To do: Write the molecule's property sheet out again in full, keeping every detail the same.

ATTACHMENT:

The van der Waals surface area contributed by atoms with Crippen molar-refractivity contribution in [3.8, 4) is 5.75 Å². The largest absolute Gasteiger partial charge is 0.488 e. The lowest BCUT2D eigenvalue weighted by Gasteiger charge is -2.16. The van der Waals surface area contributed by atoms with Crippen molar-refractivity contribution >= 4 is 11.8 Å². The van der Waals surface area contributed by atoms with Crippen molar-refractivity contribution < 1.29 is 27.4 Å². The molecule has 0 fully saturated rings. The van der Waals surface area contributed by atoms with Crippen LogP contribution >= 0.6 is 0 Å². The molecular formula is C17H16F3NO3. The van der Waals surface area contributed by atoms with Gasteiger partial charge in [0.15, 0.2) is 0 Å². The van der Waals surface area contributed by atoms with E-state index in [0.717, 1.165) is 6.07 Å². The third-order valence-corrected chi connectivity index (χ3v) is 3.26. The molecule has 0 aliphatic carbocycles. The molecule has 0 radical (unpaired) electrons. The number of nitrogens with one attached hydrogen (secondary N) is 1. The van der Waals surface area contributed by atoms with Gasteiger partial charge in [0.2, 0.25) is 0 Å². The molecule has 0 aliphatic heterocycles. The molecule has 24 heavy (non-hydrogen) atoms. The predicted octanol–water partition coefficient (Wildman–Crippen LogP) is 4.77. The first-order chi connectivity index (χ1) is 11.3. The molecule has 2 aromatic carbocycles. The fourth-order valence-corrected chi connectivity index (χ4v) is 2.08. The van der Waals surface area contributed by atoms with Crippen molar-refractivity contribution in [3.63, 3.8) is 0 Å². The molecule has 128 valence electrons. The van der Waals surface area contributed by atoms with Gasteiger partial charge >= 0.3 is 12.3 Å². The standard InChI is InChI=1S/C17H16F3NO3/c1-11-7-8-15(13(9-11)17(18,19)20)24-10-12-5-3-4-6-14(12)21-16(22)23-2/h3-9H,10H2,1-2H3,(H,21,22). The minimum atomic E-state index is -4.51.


The van der Waals surface area contributed by atoms with Crippen molar-refractivity contribution in [3.8, 4) is 5.75 Å². The largest absolute Gasteiger partial charge is 0.488 e. The lowest BCUT2D eigenvalue weighted by Gasteiger charge is -2.16. The van der Waals surface area contributed by atoms with Crippen molar-refractivity contribution >= 4 is 11.8 Å². The van der Waals surface area contributed by atoms with Crippen molar-refractivity contribution < 1.29 is 27.4 Å². The molecule has 0 fully saturated rings. The van der Waals surface area contributed by atoms with Crippen LogP contribution >= 0.6 is 0 Å². The molecular formula is C17H16F3NO3. The van der Waals surface area contributed by atoms with Gasteiger partial charge in [0.15, 0.2) is 0 Å². The van der Waals surface area contributed by atoms with E-state index in [0.717, 1.165) is 6.07 Å². The third-order valence-corrected chi connectivity index (χ3v) is 3.26. The molecule has 0 aliphatic carbocycles. The molecule has 0 radical (unpaired) electrons. The number of nitrogens with one attached hydrogen (secondary N) is 1. The van der Waals surface area contributed by atoms with Gasteiger partial charge in [0.2, 0.25) is 0 Å². The molecule has 0 aliphatic heterocycles. The molecule has 24 heavy (non-hydrogen) atoms. The predicted octanol–water partition coefficient (Wildman–Crippen LogP) is 4.77. The first-order chi connectivity index (χ1) is 11.3. The molecule has 2 aromatic carbocycles. The fourth-order valence-corrected chi connectivity index (χ4v) is 2.08. The van der Waals surface area contributed by atoms with Crippen molar-refractivity contribution in [3.63, 3.8) is 0 Å². The molecule has 128 valence electrons. The van der Waals surface area contributed by atoms with Gasteiger partial charge >= 0.3 is 12.3 Å². The standard InChI is InChI=1S/C17H16F3NO3/c1-11-7-8-15(13(9-11)17(18,19)20)24-10-12-5-3-4-6-14(12)21-16(22)23-2/h3-9H,10H2,1-2H3,(H,21,22). The minimum atomic E-state index is -4.51.